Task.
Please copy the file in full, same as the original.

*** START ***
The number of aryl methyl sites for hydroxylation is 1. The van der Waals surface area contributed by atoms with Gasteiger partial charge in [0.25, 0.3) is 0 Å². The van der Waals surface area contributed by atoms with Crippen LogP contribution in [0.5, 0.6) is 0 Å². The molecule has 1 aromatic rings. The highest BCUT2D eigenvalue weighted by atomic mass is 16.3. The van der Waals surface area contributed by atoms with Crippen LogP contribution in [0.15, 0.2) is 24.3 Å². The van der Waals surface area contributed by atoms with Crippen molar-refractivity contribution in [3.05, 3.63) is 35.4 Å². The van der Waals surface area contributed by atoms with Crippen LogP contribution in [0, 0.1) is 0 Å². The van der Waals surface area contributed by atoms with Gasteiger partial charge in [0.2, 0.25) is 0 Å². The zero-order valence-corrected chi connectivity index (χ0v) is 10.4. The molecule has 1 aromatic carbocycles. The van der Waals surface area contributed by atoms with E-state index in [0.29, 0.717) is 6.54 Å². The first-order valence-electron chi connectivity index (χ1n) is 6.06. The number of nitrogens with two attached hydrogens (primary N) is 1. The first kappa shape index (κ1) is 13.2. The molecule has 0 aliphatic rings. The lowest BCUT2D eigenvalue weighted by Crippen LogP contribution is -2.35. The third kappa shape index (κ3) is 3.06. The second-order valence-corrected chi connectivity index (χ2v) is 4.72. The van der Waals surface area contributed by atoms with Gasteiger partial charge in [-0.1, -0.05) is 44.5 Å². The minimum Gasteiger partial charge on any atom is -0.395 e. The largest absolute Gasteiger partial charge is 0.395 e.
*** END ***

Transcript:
The number of aryl methyl sites for hydroxylation is 1. The van der Waals surface area contributed by atoms with Gasteiger partial charge in [0.25, 0.3) is 0 Å². The van der Waals surface area contributed by atoms with Crippen LogP contribution in [0.5, 0.6) is 0 Å². The molecule has 1 aromatic rings. The highest BCUT2D eigenvalue weighted by atomic mass is 16.3. The van der Waals surface area contributed by atoms with Crippen LogP contribution in [0.15, 0.2) is 24.3 Å². The van der Waals surface area contributed by atoms with Crippen molar-refractivity contribution in [3.05, 3.63) is 35.4 Å². The van der Waals surface area contributed by atoms with Crippen LogP contribution in [0, 0.1) is 0 Å². The van der Waals surface area contributed by atoms with Gasteiger partial charge in [0.2, 0.25) is 0 Å². The zero-order valence-corrected chi connectivity index (χ0v) is 10.4. The molecule has 1 aromatic carbocycles. The van der Waals surface area contributed by atoms with E-state index in [0.29, 0.717) is 6.54 Å². The first-order valence-electron chi connectivity index (χ1n) is 6.06. The number of nitrogens with two attached hydrogens (primary N) is 1. The first kappa shape index (κ1) is 13.2. The molecule has 0 aliphatic rings. The lowest BCUT2D eigenvalue weighted by Crippen LogP contribution is -2.35. The third kappa shape index (κ3) is 3.06. The second-order valence-corrected chi connectivity index (χ2v) is 4.72. The van der Waals surface area contributed by atoms with Gasteiger partial charge in [-0.1, -0.05) is 44.5 Å². The minimum Gasteiger partial charge on any atom is -0.395 e. The largest absolute Gasteiger partial charge is 0.395 e.